Friday, June 02, 2017

Books Cost Too Much! So I wrote a blogpost.

Academic textbooks are really expensive. The current version of Mankiw's principles text is $186 in hardcover.  I'll go out on a limb and conservatively guess that the marginal cost of producing another copy is no more than $25. Of course there are fixed costs (like N. Greg's reported $1,000,000 fee), but.........

Here's what I think is going on.

Textbooks are a type of network good. The more people use a given text, the more others will also want to use it. So the market approaches winner take all with just a few books selling well and making profits. This is probably true of all kinds of books.

Weirdly, the books that don't sell well (the losers) almost have to price high as they are trying to cover their fixed costs over a small sales volume.

The winners don't have to price high to break even, but given that demand is high and relatively inelastic, why shouldn't they? Indeed they do, and with gusto.

So the losers price high to try and stay in business and the winners price high because the network good nature of the market gives them a serious degree of market power. In a market like this, a loser cutting price is quite unlikely to receive much of an increase in market share

So how to fix the problem?

Doubly weird is the tried and true idea of "more competition" in form of a larger number of texts on the market probably isn't really going to help as will just create more losers struggling to stay alive. Competition here is "for the market" rather than "in the market" to use the terms of Cowen and Tabarrok's expensive text.

Another market solution is resale, which happens on a very large scale already. Amazingly, new text prices would likely be even higher without this form of competition, where old copies of the winning books compete against new ones. Naturally, publishers don't like resale and respond by pumping out new editions on an inefficiently fast schedule. But resale definitely is a check on new text prices already. If we want them lower, it's not a new tool to use. It's also true that resale doesn't only work to lower new prices. The fact that there is a resale market for a product likely would increase the demand and raise the price for that product. So, it's complicated.

If increased competition in terms of more textbooks is unlikely to help, and resale has already done what it can do, then what?

Well, Facebook is a network good and it's free to the end users, so maybe allow textbooks to contain paid ads? There's a free market solution for you folks!

There's another type of industry with high fixed costs and low marginal costs; natural monopolies like utility companies. We generally regulate them with the alleged aim of getting the outcome to be close to average cost pricing. Maybe the same should happen in the textbook market?

If we don't like a regulatory response, then it's going to take a big decline in demand to get prices down. There is some evidence that some schools, community colleges in particular are going to open source texts or even abandoning the use of textbooks at all. This kind of makes sense as their customers are the most price elastic ones.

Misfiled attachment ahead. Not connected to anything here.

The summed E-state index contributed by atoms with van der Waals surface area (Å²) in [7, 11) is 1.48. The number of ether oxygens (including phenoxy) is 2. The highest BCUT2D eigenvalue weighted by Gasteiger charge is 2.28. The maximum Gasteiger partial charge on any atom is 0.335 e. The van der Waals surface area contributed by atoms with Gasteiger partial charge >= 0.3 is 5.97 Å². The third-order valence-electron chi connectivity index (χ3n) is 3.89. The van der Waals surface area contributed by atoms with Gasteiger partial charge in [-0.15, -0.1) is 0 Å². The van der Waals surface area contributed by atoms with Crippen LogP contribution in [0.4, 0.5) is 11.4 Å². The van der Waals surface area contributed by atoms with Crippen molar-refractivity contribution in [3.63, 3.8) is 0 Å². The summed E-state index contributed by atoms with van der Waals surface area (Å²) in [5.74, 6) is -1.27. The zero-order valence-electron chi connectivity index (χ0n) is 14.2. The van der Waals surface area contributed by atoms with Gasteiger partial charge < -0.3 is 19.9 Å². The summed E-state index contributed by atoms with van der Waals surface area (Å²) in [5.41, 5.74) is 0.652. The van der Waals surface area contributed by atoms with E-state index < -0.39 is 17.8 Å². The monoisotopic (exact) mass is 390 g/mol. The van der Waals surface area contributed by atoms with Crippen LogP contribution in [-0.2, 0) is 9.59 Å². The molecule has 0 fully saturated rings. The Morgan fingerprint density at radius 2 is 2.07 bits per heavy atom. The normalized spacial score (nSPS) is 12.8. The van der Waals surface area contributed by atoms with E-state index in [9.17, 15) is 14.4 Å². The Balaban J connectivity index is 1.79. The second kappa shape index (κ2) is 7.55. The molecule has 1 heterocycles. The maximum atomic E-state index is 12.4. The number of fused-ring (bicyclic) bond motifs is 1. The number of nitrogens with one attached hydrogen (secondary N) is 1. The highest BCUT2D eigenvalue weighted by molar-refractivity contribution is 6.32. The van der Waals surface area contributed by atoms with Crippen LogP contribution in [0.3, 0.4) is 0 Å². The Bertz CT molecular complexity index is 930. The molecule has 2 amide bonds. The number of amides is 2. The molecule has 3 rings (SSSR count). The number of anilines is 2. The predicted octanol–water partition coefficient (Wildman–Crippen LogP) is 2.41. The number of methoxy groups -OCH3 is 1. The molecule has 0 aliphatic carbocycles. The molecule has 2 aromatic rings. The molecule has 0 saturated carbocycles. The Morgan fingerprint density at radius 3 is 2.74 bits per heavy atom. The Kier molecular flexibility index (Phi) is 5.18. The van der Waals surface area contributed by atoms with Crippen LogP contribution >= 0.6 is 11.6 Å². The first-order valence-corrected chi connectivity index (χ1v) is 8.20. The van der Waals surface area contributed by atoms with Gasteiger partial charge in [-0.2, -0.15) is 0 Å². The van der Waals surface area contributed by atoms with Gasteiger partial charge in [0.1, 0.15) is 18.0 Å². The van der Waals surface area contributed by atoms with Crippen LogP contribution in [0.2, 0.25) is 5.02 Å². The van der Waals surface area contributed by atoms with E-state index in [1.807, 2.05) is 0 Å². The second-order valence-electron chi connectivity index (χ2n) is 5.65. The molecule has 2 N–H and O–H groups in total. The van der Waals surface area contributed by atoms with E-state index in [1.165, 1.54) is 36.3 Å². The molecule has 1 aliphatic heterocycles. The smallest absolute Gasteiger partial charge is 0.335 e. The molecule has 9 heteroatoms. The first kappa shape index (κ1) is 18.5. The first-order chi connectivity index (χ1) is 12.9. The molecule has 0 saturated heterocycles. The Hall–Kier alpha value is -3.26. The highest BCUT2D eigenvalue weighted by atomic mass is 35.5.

Oh pity the poor publishers. If only they could price discriminate better!

So don't worry, Mankiw's days at the top are numbered (anybody remember Lotus 1-2-3?), but the new best seller probably won't be any cheaper.


blink said...

"Amazingly, new text prices would likely be even higher without this form of competition, where old copies of the winning books compete against new ones."

This is bad economics. In fact, we should expect precisely the opposite. This is because the potential resale value is priced into the original sale price. Consider as evidence the much less expensive digital rentals. Admittedly, digital is not identical to print, but pretty close -- as your own comments emphasize, the marginal cost of paper and binding is minuscule by comparison -- so digital rentals look pretty much like textbooks written in disappearing ink!

Brandon Berg said...

The part about network effects isn't obvious to me. Why should textbooks have network effects?

Max said...

When I studied in the university, I always wondered about that. Most textbooks (at least in engineering) are written by professors that have a job that is paid by taxpayers (to a large degree) at least in Germany. Why are these books priced so high? IS this due to the retailers, or the authors?

The same goes for research papers and their results. The big portals and publishers want 30 Dollar or more per paper (if you dont have a general university access).
This is incredible, seeing that in most countries the tax payers paid for this research. It should be free for the public imo.

Anonymous said...

Nobody buys textbooks, the pdf's are always available somewhere on the web. Also, good lecture notes are usually way better than the books.

Mike Hammock said...

I would guess that printing a modern textbook is slightly more expensive than you think. They're not just black-and-white pages of text. They have lots of color, photos, and carefully-designed layouts. That's not to say that cost is the primary determinant of high textbook prices, but I think the cost is higher than you think it is.

With the number of free online alternatives, I've moved to making the textbook optional. I'm also experimenting with FlipItEcon in Micro as a way to incentivize students to prepare for class. It's only $40 per semester, and is most of a textbook, in video form.